Then finally, something that really was a revelation to me, the AA’s aviation department.

Automobile aviation

Launched in 1928, this department worked in collaboration with the Royal Aero Club, to provide aviators with ‘extensive air touring facilities’. This included their Air Route Maps, another type of map publication which Bartholomew printed.

To end, another interesting point of note; just seven days after this map was printed, Germany invaded Poland, leading to the start of the Second World War.

Map compilation at Bartholomew

Posted 30 October, 2012 13:04 by Karla Baker | Permalink

On the 7 December, 2012, our exhibition of Bartholomew Archive material will open in our George IV Bridge building. Putting Scotland on the Map: The World of John Bartholomew and Son will explore the techniques and processes by which Bartholomew brought their maps to life. By way of a little teaser, I would like to give you a small glimpse into the complex world of map compilation.

Photo of draughtsmen 1895

This photograph shows Bartholomew’s draughtsman in their Park Road office. It was taken in 1895 but it shows people performing tasks which, in many respects, changed little for the next 50 to 60 years.

Some map publishers, such as Ordnance Survey, conduct ground or aerial surveys to gather the information they need for their maps. Bartholomew gathered the information that they needed via a process called compilation. Compilation is where the draughtsman’s role began. This was but one of the many elements to the draughtsman’s role, which made it one of the most specialist positions in the firm.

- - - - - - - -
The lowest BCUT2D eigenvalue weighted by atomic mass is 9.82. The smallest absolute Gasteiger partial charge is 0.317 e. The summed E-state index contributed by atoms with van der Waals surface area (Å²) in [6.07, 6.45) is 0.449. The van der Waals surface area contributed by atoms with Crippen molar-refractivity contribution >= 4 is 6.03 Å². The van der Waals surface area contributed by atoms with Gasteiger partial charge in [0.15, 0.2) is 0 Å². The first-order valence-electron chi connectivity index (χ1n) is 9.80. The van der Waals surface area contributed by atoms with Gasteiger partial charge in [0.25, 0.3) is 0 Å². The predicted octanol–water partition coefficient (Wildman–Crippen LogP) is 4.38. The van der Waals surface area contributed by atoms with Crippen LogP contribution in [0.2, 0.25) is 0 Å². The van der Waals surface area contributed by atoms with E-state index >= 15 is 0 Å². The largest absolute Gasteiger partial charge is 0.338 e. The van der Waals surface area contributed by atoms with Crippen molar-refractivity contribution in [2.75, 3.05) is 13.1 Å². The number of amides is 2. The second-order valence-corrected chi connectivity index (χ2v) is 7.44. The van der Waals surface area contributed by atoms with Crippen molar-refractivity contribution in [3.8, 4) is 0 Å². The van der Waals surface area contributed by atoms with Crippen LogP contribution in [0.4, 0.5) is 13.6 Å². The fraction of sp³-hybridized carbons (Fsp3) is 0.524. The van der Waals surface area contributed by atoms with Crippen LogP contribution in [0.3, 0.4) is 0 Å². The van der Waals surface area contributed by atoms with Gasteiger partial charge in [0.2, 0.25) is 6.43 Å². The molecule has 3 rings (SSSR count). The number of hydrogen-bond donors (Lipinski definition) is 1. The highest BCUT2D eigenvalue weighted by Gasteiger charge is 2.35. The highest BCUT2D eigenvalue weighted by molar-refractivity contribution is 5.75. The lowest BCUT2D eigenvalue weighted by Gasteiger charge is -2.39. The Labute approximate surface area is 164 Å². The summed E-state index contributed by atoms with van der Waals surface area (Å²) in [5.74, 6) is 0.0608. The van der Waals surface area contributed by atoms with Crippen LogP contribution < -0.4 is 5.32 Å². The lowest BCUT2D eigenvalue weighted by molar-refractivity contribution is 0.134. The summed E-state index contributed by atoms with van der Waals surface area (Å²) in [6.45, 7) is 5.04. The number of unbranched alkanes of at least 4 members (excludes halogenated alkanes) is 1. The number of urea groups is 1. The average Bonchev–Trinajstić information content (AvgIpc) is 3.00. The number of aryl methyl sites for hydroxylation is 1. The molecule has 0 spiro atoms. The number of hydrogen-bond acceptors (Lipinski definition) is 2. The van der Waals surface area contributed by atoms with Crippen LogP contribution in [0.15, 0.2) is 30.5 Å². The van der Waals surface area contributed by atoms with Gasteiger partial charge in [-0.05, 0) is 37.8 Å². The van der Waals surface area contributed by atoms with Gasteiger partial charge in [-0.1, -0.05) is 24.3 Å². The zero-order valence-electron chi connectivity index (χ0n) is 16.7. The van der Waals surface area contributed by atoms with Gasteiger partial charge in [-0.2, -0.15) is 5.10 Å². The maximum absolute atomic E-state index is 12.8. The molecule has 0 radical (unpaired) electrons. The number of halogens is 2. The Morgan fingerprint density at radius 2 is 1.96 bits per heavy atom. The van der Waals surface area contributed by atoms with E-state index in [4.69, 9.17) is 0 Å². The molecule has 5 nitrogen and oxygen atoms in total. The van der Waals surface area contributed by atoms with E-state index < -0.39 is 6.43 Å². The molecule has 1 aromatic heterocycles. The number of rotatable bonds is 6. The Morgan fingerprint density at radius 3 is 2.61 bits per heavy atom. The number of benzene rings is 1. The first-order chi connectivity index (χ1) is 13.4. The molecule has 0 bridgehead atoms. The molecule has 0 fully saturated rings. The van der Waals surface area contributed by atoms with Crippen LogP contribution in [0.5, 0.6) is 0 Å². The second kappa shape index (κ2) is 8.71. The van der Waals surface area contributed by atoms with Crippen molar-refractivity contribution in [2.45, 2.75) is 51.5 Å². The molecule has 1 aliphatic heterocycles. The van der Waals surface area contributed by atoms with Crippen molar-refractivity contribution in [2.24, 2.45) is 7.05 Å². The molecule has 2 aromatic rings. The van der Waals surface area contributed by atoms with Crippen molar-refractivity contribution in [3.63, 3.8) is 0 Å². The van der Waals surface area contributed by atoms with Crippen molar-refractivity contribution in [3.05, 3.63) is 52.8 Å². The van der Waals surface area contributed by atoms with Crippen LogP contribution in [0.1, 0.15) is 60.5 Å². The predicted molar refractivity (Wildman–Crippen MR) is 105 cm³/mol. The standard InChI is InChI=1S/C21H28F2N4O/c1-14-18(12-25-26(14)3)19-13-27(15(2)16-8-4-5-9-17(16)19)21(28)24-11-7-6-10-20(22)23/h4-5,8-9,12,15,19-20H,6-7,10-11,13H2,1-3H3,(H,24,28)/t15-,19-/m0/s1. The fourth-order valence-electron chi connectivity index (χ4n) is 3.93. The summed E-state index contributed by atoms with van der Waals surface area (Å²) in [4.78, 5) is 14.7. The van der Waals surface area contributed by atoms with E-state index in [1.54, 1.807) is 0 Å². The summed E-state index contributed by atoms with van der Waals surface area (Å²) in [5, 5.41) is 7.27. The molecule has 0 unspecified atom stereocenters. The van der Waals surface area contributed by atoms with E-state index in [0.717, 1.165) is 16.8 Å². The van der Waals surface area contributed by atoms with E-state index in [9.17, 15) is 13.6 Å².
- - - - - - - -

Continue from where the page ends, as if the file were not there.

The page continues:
Alex Williamson

Draughtsmen had a lot of different resources to hand when it came to compiling information. Bartholomew kept a vast collection of reference maps and atlases produced by their competitors such as Ordnance Survey. Although Bartholomew did not plagiarize these works, studying the maps of others could reveal changes to natural and man-made features that Bartholomew might chose to incorporate into their own maps. They also kept a large collection of newspaper clippings. Whenever a story touched upon a pertinent subject, such as the building of a new road, the demolition of a bridge or the redrawing of an international boundary, Bartholomew would cut out and keep the story for future reference. This article, which details the post-war changes to London following the Blitz, is a poignant example.

Times, 27 July 1944